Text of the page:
Housebuilders, lawyers and agents air caveats about some proposals, while praising other

A faster, fairer and simpler system is the stated goal of the planning white paper, published last week. However, much the same rhetoric was used for the 2001 planning green paper, which most agree has made life more difficult for developers. So has the government got it right this time round?

National attention has focused on the proposal for a commission to approve major infrastructure projects, and the white paper’s proposal to deregulate small domestic applications.

Michael Gallimore, head of planning at solicitor Lovells, believes the major infrastructure commission could end up being stymied, given the number of opportunities critics will have for judicial reviews of decisions.

And as for the moves to waive householder applications, the Federation of Master Builders points out that loft conversions will need to obtain planning permission for the first time.

For developers, however, less widely aired proposals are likely to have the greatest impact.

The paper proposes a string of fees, including a charge for lodging an appeal with the planning inspectorate. The fees are designed to help the cash-strapped inspectorate become self-financing. The appeal fee and the shorter deadlines for submitting appeals are also motivated by the desire to stop what the government sees as time-wasting manoeuvres.

However, Tony Kitson, head of planning at law firm CMS Cameron McKenna, says: “People appeal out of frustration at the way their applications are handled. If they didn’t, local authorities would never get around to dealing with their applications.”

Andrew Whittaker, director of planning at the Home Builders Federation, agrees. “The stick of going to appeal is very useful.”

The extra payments don’t stop there. The white paper proposes that councils should be able to charge what they like for applications. Ministers have also suggested that councils could offer a “Blue Riband” service in return for an extra payment.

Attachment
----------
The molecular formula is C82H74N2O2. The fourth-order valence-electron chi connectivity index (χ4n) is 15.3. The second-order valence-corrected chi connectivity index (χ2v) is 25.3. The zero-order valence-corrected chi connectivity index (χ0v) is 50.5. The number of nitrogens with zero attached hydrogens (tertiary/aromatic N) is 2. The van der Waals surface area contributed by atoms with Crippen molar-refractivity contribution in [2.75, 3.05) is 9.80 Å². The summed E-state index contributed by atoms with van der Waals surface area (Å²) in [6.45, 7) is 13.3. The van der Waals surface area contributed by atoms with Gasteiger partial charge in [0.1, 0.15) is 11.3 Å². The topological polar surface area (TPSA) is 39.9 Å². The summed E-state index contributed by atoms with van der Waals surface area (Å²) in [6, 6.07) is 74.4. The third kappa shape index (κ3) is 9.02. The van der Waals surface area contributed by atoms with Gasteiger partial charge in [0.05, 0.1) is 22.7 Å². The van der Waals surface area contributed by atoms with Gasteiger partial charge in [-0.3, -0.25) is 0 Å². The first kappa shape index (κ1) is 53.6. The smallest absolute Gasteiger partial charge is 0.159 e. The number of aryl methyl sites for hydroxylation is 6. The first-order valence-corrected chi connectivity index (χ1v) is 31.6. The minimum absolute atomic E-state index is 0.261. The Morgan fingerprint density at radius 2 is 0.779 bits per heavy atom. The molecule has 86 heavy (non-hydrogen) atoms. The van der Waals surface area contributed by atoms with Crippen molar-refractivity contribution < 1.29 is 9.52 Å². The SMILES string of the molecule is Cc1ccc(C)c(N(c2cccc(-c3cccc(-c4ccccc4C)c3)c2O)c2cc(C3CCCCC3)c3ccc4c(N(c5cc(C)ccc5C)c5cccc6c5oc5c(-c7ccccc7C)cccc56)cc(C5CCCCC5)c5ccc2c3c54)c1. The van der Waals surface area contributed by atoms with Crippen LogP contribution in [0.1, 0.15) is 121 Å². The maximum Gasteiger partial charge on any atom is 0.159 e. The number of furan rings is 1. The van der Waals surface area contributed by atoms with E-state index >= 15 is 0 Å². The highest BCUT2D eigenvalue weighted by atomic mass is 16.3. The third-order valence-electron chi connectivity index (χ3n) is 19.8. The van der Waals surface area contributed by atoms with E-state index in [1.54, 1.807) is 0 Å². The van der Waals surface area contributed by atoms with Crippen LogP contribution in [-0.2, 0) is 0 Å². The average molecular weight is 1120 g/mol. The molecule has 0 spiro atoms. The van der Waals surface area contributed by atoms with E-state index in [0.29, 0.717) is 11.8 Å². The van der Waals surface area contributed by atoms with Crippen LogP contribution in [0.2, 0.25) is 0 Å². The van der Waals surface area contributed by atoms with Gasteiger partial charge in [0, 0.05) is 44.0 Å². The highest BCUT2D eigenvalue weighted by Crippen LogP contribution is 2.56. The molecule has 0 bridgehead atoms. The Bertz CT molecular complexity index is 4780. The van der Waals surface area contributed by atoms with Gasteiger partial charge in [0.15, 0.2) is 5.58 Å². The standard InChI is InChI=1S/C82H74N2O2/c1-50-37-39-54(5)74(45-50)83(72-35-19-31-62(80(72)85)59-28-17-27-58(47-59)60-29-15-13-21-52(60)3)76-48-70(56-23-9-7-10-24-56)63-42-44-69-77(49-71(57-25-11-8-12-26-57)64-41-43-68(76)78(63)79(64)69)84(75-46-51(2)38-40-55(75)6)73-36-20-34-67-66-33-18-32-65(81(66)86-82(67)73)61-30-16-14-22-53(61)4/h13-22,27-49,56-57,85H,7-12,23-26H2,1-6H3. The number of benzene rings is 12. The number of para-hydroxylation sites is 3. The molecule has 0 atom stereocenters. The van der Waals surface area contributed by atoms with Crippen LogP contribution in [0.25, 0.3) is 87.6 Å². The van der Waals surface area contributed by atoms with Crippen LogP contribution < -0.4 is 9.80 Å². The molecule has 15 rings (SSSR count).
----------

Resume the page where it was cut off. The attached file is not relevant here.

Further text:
The infrastructure commission could end up being stymied by judicial reviews

Michael Gallimore, Lovells

Kitson says developers are unlikely to be worried by the sums involved, dwarfed as they are by the other costs involved in their schemes.

Ian Blacker, head of planning at property agents Cushman & Wakefield, believes the extra income could bring benefits to local authorities. “A lot of extra money could be going into the service. People will live with having to pay for appeals as long as there is a quality service.”

The main concern for Whittaker is in the changes to the plan-making process.

Developers have welcomed the move to scrap the requirement that councils hold public inquiries into how they consult on their local development frameworks. However, the white paper also proposes that the government no longer vets the Supplementary Planning Documents (SPD) that councils produce as annexes to their plans.

He is worried that this will give councils greater latitude to introduce their own policies, such as more stringent environmental standards.

“At the moment, our biggest problem is local authorities producing a lot of new policy using SPDs,” he says.

Michael Ankers, chief executive, CPA: “It is positive for large infrastructure projects and for freeing up the bottom end of the market. But it's not going to speed up the process for building factories or extending quarries.”

David Pretty, chair of New Homes Marketing Board: “The proposal to exempt small domestic applications from the system is welcome. If this is done properly, it could allow planners to focus on big priorities.”

Liz Peace, chief executive of the BPF: “The principles are good, but the major infrastructure commission is going to be controversial. The white paper could be embroiled in controversy because of it.”